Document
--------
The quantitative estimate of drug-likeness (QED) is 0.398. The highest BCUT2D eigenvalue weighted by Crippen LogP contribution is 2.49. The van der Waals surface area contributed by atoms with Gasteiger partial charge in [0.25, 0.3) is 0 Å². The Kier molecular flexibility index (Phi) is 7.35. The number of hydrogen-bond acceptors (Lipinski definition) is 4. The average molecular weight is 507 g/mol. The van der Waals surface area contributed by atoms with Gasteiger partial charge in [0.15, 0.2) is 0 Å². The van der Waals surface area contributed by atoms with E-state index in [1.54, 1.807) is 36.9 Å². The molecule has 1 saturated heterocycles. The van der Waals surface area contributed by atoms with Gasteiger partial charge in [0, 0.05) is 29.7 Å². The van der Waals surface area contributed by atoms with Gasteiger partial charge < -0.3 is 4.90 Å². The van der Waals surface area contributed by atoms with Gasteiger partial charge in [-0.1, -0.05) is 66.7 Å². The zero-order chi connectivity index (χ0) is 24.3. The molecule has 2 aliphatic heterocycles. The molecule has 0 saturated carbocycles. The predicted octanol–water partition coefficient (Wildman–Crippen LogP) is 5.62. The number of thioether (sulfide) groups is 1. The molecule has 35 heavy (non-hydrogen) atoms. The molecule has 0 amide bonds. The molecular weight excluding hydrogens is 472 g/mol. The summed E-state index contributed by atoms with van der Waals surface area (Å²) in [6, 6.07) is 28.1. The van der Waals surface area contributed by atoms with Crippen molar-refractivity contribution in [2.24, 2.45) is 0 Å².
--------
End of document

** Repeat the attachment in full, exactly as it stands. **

The quantitative estimate of drug-likeness (QED) is 0.398. The highest BCUT2D eigenvalue weighted by Crippen LogP contribution is 2.49. The van der Waals surface area contributed by atoms with Gasteiger partial charge in [0.25, 0.3) is 0 Å². The Kier molecular flexibility index (Phi) is 7.35. The number of hydrogen-bond acceptors (Lipinski definition) is 4. The average molecular weight is 507 g/mol. The van der Waals surface area contributed by atoms with Gasteiger partial charge in [0.15, 0.2) is 0 Å². The van der Waals surface area contributed by atoms with E-state index in [1.54, 1.807) is 36.9 Å². The molecule has 1 saturated heterocycles. The van der Waals surface area contributed by atoms with Gasteiger partial charge in [0, 0.05) is 29.7 Å². The van der Waals surface area contributed by atoms with Gasteiger partial charge < -0.3 is 4.90 Å². The van der Waals surface area contributed by atoms with Gasteiger partial charge in [-0.1, -0.05) is 66.7 Å². The zero-order chi connectivity index (χ0) is 24.3. The molecule has 2 aliphatic heterocycles. The molecule has 0 saturated carbocycles. The predicted octanol–water partition coefficient (Wildman–Crippen LogP) is 5.62. The number of thioether (sulfide) groups is 1. The molecule has 35 heavy (non-hydrogen) atoms. The molecule has 0 amide bonds. The molecular weight excluding hydrogens is 472 g/mol. The summed E-state index contributed by atoms with van der Waals surface area (Å²) in [6, 6.07) is 28.1. The van der Waals surface area contributed by atoms with Crippen molar-refractivity contribution in [2.24, 2.45) is 0 Å².